“Your eyes are good,” the soldier said. The three were arrested and placed in separate, dark holding cells.
Over two days, they went without food. Water was provided twice. Agha was beaten. Then, the three young men were brought together, and without warning, Hadidy was executed.
“That was their way of putting pressure on us psychologically,” Agha said, recounting his story through an interpreter in a conference room in Manhattan this fall. He kept his hands clasped in his lap below a table; underneath, his knee bounced.
“They brought us together and killed him,” Agha said.
Finding Strength to Flee
Because he was blind, Agha was released; his other friend was also freed. At home, Agha fell into a depression over all he had lost.
“I was not going to accept it,” Agha said of his best friend’s death and his health. “All the time I called hospitals to find a solution. I was not content.” He relied more on his family for emotional and physical support, especially his mother, who helped build his self-confidence between bouts of uncertainty and woe.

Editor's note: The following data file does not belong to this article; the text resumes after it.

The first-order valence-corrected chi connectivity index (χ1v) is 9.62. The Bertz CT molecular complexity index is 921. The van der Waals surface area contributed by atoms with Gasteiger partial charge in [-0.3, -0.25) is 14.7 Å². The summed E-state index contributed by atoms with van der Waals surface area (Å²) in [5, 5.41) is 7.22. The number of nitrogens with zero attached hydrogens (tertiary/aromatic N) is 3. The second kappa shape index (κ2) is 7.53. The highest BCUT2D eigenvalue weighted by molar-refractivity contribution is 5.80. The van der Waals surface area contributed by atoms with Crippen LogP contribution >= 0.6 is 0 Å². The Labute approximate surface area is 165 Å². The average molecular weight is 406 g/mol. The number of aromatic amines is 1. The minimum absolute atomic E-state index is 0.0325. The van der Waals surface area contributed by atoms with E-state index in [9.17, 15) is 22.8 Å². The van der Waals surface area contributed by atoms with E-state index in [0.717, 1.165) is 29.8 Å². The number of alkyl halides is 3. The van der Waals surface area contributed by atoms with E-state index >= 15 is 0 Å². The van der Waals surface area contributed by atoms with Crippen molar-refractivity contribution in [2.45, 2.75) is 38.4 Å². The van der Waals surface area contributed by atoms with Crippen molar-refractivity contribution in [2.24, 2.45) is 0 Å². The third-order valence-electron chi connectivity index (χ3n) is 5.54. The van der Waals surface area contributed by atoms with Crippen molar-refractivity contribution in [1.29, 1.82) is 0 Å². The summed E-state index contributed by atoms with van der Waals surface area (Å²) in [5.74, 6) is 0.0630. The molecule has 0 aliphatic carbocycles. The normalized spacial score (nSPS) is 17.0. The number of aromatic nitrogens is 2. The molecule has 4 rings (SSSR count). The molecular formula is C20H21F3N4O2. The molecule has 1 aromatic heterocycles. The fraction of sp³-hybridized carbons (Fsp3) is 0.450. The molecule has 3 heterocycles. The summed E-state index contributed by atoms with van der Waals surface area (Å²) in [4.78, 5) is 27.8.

By mid-2017, more than 5 million refugees had left Syria, but passages out of the country could be blocked and treacherous. All cross-border travel was banned for men between 18 and 42.
As the conflict worsened, the family set their minds on escape and applied for visas to the United States. Agha’s father, Samr, arrived in San Francisco on a visa to visit Laurel in April 2014. From there, he continued to apply for derivative immigration status for the entire family.
The next year, Agha’s mother, Norhan, led the remaining family members to escape, telling border guards that they were seeking medical treatment in Beirut for Agha’s vision. They were held at the border for nearly two days, but passes were issued and they fled to Istanbul. In Turkey, stumped by the visa and admissions process, Agha started to lose hope of coming to America and began learning German.
“I was thinking of going alone to Europe,” Agha said, “but my mother told me, ‘You are not going.’ She always had hopes that coming to America will be a reality.”
In January 2017, the family received mixed news after interviews at the U.S. Consulate in Ankara, Turkey. The visas for Agha’s mother, two sisters and a younger brother had been approved, but Agha and another brother required further security checks because of their travels to Saudi Arabia.
The family decided to wait for all the visas, and on Jan. 27, Agha and the other brother received theirs. “This was like the light at the end of the tunnel,” Agha said.